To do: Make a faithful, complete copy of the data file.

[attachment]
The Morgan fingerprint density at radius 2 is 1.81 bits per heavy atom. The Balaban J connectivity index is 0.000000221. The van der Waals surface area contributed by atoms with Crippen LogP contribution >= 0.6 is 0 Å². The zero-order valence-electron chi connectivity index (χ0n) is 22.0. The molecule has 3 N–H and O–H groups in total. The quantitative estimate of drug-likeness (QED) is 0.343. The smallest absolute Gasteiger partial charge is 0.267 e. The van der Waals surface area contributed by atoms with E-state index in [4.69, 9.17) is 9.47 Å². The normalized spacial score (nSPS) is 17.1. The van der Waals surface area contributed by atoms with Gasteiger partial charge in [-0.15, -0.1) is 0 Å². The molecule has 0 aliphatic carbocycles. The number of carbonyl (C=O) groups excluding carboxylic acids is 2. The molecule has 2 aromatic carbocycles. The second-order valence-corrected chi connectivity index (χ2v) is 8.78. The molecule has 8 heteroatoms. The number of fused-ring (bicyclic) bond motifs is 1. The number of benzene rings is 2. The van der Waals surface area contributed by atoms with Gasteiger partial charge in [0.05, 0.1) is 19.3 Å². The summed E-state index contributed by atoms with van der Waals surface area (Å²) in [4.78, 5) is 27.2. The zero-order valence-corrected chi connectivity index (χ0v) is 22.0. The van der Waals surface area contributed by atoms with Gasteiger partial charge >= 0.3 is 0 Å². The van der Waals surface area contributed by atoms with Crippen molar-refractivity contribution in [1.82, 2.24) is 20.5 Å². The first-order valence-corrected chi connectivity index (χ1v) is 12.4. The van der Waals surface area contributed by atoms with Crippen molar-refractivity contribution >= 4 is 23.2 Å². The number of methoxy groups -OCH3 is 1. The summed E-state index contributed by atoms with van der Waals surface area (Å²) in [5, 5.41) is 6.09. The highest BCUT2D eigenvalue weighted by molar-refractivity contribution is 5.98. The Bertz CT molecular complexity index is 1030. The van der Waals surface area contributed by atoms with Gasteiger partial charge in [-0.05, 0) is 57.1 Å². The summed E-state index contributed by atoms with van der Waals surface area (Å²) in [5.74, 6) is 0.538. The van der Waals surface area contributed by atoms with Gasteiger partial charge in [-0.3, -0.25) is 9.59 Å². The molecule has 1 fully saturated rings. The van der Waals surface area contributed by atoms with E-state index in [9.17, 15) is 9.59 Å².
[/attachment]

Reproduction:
The Morgan fingerprint density at radius 2 is 1.81 bits per heavy atom. The Balaban J connectivity index is 0.000000221. The van der Waals surface area contributed by atoms with Crippen LogP contribution >= 0.6 is 0 Å². The zero-order valence-electron chi connectivity index (χ0n) is 22.0. The molecule has 3 N–H and O–H groups in total. The quantitative estimate of drug-likeness (QED) is 0.343. The smallest absolute Gasteiger partial charge is 0.267 e. The van der Waals surface area contributed by atoms with E-state index in [4.69, 9.17) is 9.47 Å². The normalized spacial score (nSPS) is 17.1. The van der Waals surface area contributed by atoms with Gasteiger partial charge in [-0.15, -0.1) is 0 Å². The molecule has 0 aliphatic carbocycles. The number of carbonyl (C=O) groups excluding carboxylic acids is 2. The molecule has 2 aromatic carbocycles. The second-order valence-corrected chi connectivity index (χ2v) is 8.78. The molecule has 8 heteroatoms. The number of fused-ring (bicyclic) bond motifs is 1. The number of benzene rings is 2. The van der Waals surface area contributed by atoms with Gasteiger partial charge in [0.05, 0.1) is 19.3 Å². The summed E-state index contributed by atoms with van der Waals surface area (Å²) in [4.78, 5) is 27.2. The zero-order valence-corrected chi connectivity index (χ0v) is 22.0. The van der Waals surface area contributed by atoms with Gasteiger partial charge >= 0.3 is 0 Å². The van der Waals surface area contributed by atoms with Crippen molar-refractivity contribution in [1.82, 2.24) is 20.5 Å². The first-order valence-corrected chi connectivity index (χ1v) is 12.4. The van der Waals surface area contributed by atoms with Crippen molar-refractivity contribution >= 4 is 23.2 Å². The number of methoxy groups -OCH3 is 1. The summed E-state index contributed by atoms with van der Waals surface area (Å²) in [5, 5.41) is 6.09. The highest BCUT2D eigenvalue weighted by molar-refractivity contribution is 5.98. The Bertz CT molecular complexity index is 1030. The van der Waals surface area contributed by atoms with Gasteiger partial charge in [-0.05, 0) is 57.1 Å². The summed E-state index contributed by atoms with van der Waals surface area (Å²) in [5.74, 6) is 0.538. The van der Waals surface area contributed by atoms with Gasteiger partial charge in [-0.3, -0.25) is 9.59 Å². The molecule has 1 fully saturated rings. The van der Waals surface area contributed by atoms with E-state index in [9.17, 15) is 9.59 Å².